Hospitals' Merger Spurs Advances in Security Technology
Aug 1, 2003 12:00 PM
By CAROL CAREY
When Robert Russell became manager of security services for Horton Medical Center, Middletown, N.Y., in January 2000, he confronted an increasingly common challenge in the healthcare industry: how to implement improvements in an ever-changing business environment. In this case, the changes involved a merger with nearby Arden Hill Hospital, Goshen, N.Y., which was completed within two-and-a-half years of his arrival, in July 2002. The merged facility is called Orange Regional Medical Center (ORMC). Looking ahead, the two facilities could be consolidated to an expanded campus within the next five years.
Rather than view these changes as obstacles to security management, Russell has taken advantage of the opportunities they presented, making sure the security department is represented when renovations were being planned. "I became a member of the Project Planning Committee, which meets monthly to evaluate projects and their ramifications," he says. "This allows work that may affect several departments to be done collectively according to a plan, rather than haphazardly."
The committee consists of managers of major hospital departments such as facilities, materials management, information technology, security, finance and biomedical engineering. In addition to the regular members, department heads who are proposing or who may be affected by proposed changes also attend meetings.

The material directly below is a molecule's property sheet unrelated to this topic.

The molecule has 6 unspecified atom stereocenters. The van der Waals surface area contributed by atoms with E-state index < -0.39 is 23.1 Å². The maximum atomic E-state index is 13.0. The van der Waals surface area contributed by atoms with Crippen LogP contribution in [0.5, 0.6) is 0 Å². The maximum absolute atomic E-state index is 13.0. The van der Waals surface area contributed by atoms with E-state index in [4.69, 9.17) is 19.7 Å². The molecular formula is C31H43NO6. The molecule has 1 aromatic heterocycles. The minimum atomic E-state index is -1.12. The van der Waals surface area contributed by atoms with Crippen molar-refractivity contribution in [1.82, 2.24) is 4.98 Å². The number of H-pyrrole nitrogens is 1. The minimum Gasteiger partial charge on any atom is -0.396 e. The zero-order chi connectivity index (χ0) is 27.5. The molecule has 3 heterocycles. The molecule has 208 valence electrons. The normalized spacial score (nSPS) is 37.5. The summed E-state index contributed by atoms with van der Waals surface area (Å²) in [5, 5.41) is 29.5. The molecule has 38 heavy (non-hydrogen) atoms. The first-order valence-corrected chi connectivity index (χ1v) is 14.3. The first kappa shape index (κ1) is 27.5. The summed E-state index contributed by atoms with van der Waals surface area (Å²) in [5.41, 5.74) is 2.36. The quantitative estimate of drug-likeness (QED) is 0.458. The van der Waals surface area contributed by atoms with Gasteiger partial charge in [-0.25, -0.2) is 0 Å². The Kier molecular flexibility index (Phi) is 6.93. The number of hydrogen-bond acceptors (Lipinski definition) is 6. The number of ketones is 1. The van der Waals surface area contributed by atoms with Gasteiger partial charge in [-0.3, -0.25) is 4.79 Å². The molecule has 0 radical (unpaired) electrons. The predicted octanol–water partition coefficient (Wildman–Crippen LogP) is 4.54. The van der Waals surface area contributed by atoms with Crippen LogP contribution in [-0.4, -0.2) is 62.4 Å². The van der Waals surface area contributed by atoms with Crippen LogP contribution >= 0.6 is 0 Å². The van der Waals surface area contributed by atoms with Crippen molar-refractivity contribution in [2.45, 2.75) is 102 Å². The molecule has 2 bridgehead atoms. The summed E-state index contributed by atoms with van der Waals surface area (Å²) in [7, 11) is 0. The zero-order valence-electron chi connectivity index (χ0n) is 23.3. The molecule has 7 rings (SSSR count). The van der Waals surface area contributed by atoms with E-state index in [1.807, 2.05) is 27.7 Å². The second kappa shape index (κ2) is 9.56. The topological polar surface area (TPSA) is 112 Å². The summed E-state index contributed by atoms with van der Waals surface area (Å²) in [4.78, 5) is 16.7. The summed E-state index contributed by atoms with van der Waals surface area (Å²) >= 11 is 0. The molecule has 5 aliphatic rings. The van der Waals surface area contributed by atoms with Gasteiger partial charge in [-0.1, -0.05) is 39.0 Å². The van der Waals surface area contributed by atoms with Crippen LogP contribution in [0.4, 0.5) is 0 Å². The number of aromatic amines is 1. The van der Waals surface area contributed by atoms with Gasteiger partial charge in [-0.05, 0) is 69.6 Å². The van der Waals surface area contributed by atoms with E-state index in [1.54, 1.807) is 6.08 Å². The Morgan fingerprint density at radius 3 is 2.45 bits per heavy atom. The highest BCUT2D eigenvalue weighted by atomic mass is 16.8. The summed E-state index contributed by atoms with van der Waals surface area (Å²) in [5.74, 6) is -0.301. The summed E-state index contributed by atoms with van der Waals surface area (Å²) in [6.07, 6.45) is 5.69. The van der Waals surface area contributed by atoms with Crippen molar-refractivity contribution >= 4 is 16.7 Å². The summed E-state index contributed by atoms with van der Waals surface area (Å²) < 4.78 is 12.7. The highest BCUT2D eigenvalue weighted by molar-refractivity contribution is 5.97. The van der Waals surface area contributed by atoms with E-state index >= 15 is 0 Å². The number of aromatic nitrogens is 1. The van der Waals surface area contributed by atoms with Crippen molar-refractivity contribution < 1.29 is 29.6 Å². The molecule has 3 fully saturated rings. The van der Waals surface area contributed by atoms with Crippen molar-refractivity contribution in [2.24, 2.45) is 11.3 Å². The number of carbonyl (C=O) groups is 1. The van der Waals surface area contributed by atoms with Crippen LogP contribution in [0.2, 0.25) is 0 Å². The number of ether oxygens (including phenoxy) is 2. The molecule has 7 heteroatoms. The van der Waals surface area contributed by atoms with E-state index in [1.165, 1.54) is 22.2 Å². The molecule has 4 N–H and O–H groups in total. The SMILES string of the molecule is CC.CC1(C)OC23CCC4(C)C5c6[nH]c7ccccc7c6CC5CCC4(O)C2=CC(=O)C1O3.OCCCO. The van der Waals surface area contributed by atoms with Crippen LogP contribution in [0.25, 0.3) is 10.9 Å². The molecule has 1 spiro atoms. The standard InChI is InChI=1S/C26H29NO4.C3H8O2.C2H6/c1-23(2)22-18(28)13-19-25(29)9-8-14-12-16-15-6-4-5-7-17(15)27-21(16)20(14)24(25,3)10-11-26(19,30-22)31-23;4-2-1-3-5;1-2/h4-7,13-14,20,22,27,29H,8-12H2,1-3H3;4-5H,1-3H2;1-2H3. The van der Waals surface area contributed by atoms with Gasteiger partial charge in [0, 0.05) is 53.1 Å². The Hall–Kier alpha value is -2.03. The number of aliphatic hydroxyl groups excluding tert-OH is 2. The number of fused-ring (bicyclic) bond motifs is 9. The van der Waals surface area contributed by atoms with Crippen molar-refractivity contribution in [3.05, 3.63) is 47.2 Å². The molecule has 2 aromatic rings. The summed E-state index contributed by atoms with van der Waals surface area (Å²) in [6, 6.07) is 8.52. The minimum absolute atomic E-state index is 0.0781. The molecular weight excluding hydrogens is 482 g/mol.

The medical center serves a diverse and growing population that includes dairy and produce farms, small towns and cities. The service area includes Orange County as well as portions of Sullivan and Ulster counties, eastern Pennsylvania and Northern New Jersey.
"We serve both an inner city and a rural population, and we are located in Orange County, which is one of the fastest growing counties in the state of New York," Russell says. "The emergency rooms of both facilities are busy. You have everything from gang violence to a farmer who gets gored by a bull. Moreover, we see a lot of highway trauma. The Goshen facility is just off State Highway 17, which stretches for several hundred miles, and in Middletown we're at the juncture of 17 and Interstate 84, which goes from Scranton, Pa., to Hartford, Conn., and is a major commercial route."
When he was hired, Russell, who had been security director for Burke Rehabilitation Hospital in White Plains, N.Y., for the previous nine years, felt the existing security structure at Horton could be improved through greater consolidation of management and systems.
"Previously, the hospital had contracted with an outside agency for security officers. The security manager's position had been a part-time one," Russell recalls. With the approval of upper management, he began studying the feasibility of bringing the security staff in-house.
"I felt this would be desirable," he says. "While the hospital did have a core of steady security officers employed by the contract agency, there was still more turnover than I would have liked. In addition, I felt both morale and performance would be maximized if security employees felt they were truly a part of the hospital. Contract employees do not always get the same benefits as staff members."
Russell's proposal for bringing security in-house turned out to be more cost-efficient than the previous arrangement, and was accepted. He now manages an in-house staff of 24 full-time security employees, along with several part-time and per-diem staff members at both the Middletown and Goshen campuses.